By now you may well have heard of Antichrist, the new film from Danish director Lars Von Trier that upset a lot of people at the Cannes film festival and has surfed to UK cinemas on a big, fat wave of controversy.
However, what you have been witnessing is merely the gears of the filmic chattering classes being cleverly manipulated by a cunning provocateur.
The story involves a couple simply called He (Willem Dafoe) and She (Charlotte Gainsbourg) who retreat to an isolated cabin in the woods, where they hope to repair their relationship after their child has died.
Given that this place is called ‘Eden’ and that the two central characters are not even named, you would be correct in thinking that we are back in the pseudo-parable territory of Von Tier’s previous work like Dogville.
It then unfolds in a series of chapters titled ‘Grief’, ‘Pain’, ‘Despair’ and ‘The Three Beggars’ in which Defoe’s character (a psychotherapist) tries to cure his traumatised wife with increasingly disastrous results.
As their relationship breaks down, this emotional chaos is reflected in the outside world of the forest, with even animals saying ominous things.
When it first screened at Cannes many in the audience were appalled at the graphic sex, violence and the perceived misogyny of the director.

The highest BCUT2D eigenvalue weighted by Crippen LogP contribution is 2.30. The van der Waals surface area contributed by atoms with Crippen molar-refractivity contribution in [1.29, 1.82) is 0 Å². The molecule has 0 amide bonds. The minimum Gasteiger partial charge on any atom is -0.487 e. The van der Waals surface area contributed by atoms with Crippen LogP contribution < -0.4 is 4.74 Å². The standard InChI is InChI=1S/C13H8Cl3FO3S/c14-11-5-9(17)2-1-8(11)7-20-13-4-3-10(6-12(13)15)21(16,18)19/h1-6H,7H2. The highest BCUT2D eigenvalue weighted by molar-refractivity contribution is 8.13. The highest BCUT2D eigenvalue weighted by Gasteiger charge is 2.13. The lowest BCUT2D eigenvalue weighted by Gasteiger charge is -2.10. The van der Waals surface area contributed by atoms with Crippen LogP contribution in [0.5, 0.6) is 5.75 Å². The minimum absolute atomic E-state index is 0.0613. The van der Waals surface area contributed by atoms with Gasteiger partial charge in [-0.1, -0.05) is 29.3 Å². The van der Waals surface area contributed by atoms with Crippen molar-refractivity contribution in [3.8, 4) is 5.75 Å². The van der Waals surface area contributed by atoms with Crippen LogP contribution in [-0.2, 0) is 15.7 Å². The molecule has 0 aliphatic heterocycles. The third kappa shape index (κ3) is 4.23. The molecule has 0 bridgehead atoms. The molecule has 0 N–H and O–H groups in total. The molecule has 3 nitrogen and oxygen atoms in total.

But if you actually go and see the film (unlike the complete clown at the Daily Mail who denounced it without seeing it), you may wonder what all the fuss and heated commentary has actually been about.
Whilst there are possibly two graphic moments that will upset those of a nervous disposition, they aren’t anything that horrendous compared to the violence in modern horror films like Hostel, Saw or even The Passion of the Christ.
For various boring reasons I couldn’t make the press screening and instead went to see it at a local art-house cinema showing it.
Watching with a paying audience can often be a lot more interesting than catching it with journalists ready to add to the already high-pitched chatter, so part of me was curious as to how it would go down.
When two older women sat in the row behind me I was wondering if there would be a mini-repeat of the now infamous Cannes premiere.
Unsurprisingly none of this happened at the late afternoon screening I was at and furthermore, the supposedly shocking moments were not actually that shocking.
The first sequence has upset some viewers becuase it slowly juxtaposes the two main characters having sex whilst their young child jumps out of a window to his death, all to the strains of Handel.
But tragic though the event is in the context of the film, is it really that offensive?
In Cruising (1980) William Friedkin chose to intercut gay porn with characters getting stabbed in the back by a gay serial killer (not the most subtle moment of his career), whilst the climax of Munich (2005) saw Steven Spielberg intercut a slow-motion sex scene with the massacre of the Israeli hostages.